We’ve all heard that it takes a village to raise a child. Still, there’s another African proverb about community: The child who is not embraced by the village will burn it down to feel its warmth.
To prevent more loss of life, a Christian community came together June 8 at Sunnyside Park on Bloomington’s west side to embrace its youth with a Stop The Violence Project street festival.
Ambassadors For Christ Ministries is a faith-based nonprofit that aims to reach inner-city youth where violence is most prevalent. The organization has planned a series of Stop The Violence Project street festivals throughout the summer to give youths alternative activities that promote involvement during idle times, teamwork, respect for authority, and leadership.
Apostle Jessie Bates, the Ambassadors For Christ Ministries advisor, said he was inspired to create the event after he became a Christian. Noticing the cycle of crime in Decatur and surrounding cities, Bates and his wife created the Stop The Violence Project to bring hope.
“I came out of an inner city where there was gang violence and drugs. At one point I was one of the largest drug dealers in Central Illinois for about 17 years and the last seven and a half years of that ended up with crack cocaine addiction,” he said.
“In 1990, God changed my life while I attended a church in Atlanta, Georgia, and put it on my heart to go back where I came from and give back to my community.”
Giving away prizes and free concessions, fun filled the atmosphere as children and organizations came together Saturday. One of the organizations, the Black Nurses Association of Central Illinois, provided blood pressure and blood sugar screenings along with health information to attendees.
State’s Attorney Don Knapp also attended the event in support of the anti-violence effort in McLean County.
“I believe anytime you can get a lot of members of the community together in a healthy, safe atmosphere it certainly can't hurt, right?” he said.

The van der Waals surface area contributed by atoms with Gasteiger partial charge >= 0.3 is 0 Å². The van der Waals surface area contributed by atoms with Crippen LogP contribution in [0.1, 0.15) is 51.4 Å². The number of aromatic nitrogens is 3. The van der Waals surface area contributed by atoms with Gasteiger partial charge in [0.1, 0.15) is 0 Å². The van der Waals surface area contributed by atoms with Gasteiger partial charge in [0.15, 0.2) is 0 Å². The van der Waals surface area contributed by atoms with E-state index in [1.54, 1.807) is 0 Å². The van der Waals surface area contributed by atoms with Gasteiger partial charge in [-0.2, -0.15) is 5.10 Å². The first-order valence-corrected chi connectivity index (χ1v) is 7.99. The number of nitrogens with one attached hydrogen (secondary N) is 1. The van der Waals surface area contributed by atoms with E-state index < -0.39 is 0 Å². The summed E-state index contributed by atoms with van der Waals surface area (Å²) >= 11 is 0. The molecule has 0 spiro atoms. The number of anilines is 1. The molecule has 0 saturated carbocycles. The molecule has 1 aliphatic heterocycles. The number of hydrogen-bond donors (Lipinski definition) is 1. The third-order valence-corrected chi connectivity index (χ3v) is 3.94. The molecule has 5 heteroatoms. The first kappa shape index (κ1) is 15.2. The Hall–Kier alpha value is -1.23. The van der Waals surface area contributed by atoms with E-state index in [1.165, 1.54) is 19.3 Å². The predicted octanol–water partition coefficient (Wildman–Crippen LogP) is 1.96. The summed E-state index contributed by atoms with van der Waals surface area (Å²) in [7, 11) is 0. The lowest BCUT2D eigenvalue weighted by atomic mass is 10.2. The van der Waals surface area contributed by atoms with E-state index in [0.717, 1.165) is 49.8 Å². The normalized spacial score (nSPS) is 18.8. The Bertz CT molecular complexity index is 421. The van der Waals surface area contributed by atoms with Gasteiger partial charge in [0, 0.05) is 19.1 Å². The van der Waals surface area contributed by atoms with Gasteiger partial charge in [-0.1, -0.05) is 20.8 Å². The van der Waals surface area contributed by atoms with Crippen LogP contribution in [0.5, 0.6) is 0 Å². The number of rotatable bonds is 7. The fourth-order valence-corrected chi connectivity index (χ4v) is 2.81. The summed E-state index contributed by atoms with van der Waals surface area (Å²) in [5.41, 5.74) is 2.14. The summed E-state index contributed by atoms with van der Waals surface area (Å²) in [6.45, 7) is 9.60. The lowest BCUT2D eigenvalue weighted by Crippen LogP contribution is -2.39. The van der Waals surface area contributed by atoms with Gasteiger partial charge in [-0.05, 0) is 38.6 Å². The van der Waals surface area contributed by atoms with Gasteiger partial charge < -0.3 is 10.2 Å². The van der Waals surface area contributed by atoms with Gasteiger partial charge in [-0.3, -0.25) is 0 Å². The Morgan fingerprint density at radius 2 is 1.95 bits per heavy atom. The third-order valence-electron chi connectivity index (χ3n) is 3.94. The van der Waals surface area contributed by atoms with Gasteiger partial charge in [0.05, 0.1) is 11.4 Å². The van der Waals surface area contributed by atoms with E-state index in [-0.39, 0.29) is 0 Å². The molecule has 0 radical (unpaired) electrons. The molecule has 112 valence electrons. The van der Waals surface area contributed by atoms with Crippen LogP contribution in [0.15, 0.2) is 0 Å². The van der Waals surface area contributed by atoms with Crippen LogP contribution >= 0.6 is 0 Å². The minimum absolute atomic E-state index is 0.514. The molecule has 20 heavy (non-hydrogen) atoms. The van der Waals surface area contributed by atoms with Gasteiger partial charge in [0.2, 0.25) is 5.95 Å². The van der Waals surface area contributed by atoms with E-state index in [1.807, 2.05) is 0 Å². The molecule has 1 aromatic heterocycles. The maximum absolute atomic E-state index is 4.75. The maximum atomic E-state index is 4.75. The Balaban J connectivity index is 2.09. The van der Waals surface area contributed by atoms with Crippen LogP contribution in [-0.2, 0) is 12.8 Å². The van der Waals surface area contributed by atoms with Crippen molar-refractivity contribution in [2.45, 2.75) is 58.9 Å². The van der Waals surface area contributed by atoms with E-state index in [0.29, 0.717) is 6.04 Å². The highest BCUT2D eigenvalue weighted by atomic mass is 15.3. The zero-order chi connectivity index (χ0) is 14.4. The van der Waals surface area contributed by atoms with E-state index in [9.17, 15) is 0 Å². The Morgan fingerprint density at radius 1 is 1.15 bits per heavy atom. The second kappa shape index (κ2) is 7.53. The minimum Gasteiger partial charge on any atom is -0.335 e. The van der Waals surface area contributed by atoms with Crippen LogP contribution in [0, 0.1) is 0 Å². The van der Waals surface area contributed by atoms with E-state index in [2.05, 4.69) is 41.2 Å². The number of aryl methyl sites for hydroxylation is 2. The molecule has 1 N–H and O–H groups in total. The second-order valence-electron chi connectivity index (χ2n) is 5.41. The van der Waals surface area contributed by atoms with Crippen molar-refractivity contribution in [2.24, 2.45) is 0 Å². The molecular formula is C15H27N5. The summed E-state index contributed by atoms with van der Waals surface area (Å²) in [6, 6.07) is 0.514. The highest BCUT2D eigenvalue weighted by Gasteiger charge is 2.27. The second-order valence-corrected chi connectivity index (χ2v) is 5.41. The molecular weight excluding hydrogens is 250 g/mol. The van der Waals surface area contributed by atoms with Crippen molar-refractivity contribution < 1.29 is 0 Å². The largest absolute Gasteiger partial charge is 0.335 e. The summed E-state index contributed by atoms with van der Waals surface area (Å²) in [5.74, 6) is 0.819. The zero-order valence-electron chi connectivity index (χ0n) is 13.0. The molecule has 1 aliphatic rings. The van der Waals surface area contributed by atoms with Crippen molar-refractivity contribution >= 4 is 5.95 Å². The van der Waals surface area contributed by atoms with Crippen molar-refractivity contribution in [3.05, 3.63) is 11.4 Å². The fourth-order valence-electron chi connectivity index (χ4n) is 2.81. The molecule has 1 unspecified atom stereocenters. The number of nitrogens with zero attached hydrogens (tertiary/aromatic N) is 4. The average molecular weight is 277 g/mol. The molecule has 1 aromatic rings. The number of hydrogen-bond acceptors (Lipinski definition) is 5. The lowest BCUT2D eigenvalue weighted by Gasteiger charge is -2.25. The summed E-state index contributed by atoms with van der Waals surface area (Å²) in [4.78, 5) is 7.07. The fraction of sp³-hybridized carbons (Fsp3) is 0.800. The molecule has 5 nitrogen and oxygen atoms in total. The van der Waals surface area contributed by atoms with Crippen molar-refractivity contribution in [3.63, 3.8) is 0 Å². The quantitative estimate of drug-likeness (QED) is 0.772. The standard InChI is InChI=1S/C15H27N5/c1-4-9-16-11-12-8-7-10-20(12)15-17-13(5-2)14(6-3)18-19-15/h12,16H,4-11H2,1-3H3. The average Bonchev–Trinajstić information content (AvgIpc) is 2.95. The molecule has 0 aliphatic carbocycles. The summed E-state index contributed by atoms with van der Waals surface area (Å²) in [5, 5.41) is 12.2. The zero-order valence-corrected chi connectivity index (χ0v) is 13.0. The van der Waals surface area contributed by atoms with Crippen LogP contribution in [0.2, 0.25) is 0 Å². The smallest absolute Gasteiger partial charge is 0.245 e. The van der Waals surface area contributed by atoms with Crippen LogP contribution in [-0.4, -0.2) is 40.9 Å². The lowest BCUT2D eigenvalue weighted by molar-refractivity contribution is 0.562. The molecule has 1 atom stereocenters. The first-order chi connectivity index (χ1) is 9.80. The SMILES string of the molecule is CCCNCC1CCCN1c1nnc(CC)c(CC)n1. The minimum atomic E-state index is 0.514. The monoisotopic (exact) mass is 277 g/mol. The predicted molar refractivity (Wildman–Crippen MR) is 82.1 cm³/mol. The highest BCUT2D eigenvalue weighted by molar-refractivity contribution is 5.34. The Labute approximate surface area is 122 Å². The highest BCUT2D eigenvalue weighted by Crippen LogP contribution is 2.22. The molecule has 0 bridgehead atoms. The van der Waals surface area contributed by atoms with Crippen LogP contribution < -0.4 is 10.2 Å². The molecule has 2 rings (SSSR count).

“This is the third year they've done this event, and I believe it’s very impactful,” Knapp added. “The kids are having fun and mingling with members of different service organizations and law enforcement organizations, and it's so nice to talk to people on a personal level and not just a professional level.”
Glenda Jackson, a minister and liaison for Stop The Violence Project, said the festival coming to Bloomington was much needed.
“It’s good to see everyone come together because you know, we're a village and we’re responsible for all of the children in our village,” Jackson said.
“There was an increase in violence last year and in the community where I live, on the east side of Bloomington, there’s been a lot of shootings recently, so with this event we hope to reach young people who are influenced by gangs, drug dealers, and touch their lives through our ministry,” Jackson said.
Stop The Violence Project volunteerLatonya Skinner agreed.
“I think this event lets the people who are committing these crimes know that our community stands together. And I believe it’s needed because it gives us an opportunity to speak and join arms with our law enforcement and big brothers of our community to say hey, if you see something that's out of order, make sure we bring it to the attention of those that can really do something but we as a collective we need to do something too,” she said.
In partnership with Midwest Food Bank, 500 boxes of groceries were given away to attendees.
Stop The Violence Project is based out Decatur but travels to four other Central Illinois cities including Bloomington, Springfield, Champaign and Peoria. To volunteer at next year's street festival, contact the organization through Facebook or email.
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